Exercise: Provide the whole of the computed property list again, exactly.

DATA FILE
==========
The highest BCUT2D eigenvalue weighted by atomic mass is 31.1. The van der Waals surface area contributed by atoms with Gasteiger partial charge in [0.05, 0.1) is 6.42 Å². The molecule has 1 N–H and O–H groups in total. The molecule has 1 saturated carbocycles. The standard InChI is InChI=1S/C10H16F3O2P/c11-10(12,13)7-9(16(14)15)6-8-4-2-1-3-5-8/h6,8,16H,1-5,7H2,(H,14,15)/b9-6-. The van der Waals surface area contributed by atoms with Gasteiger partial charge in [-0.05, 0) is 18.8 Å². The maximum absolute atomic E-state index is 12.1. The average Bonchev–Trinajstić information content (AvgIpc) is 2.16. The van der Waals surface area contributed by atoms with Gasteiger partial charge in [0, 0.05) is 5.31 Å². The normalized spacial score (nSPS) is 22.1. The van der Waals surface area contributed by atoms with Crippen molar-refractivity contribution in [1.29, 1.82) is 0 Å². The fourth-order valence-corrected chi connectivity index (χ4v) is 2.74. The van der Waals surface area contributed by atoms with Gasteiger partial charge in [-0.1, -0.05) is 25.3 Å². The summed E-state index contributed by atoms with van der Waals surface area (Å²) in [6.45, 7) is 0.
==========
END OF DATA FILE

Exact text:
The highest BCUT2D eigenvalue weighted by atomic mass is 31.1. The van der Waals surface area contributed by atoms with Gasteiger partial charge in [0.05, 0.1) is 6.42 Å². The molecule has 1 N–H and O–H groups in total. The molecule has 1 saturated carbocycles. The standard InChI is InChI=1S/C10H16F3O2P/c11-10(12,13)7-9(16(14)15)6-8-4-2-1-3-5-8/h6,8,16H,1-5,7H2,(H,14,15)/b9-6-. The van der Waals surface area contributed by atoms with Gasteiger partial charge in [-0.05, 0) is 18.8 Å². The maximum absolute atomic E-state index is 12.1. The average Bonchev–Trinajstić information content (AvgIpc) is 2.16. The van der Waals surface area contributed by atoms with Gasteiger partial charge in [0, 0.05) is 5.31 Å². The normalized spacial score (nSPS) is 22.1. The van der Waals surface area contributed by atoms with Crippen molar-refractivity contribution in [1.29, 1.82) is 0 Å². The fourth-order valence-corrected chi connectivity index (χ4v) is 2.74. The van der Waals surface area contributed by atoms with Gasteiger partial charge in [-0.1, -0.05) is 25.3 Å². The summed E-state index contributed by atoms with van der Waals surface area (Å²) in [6.45, 7) is 0.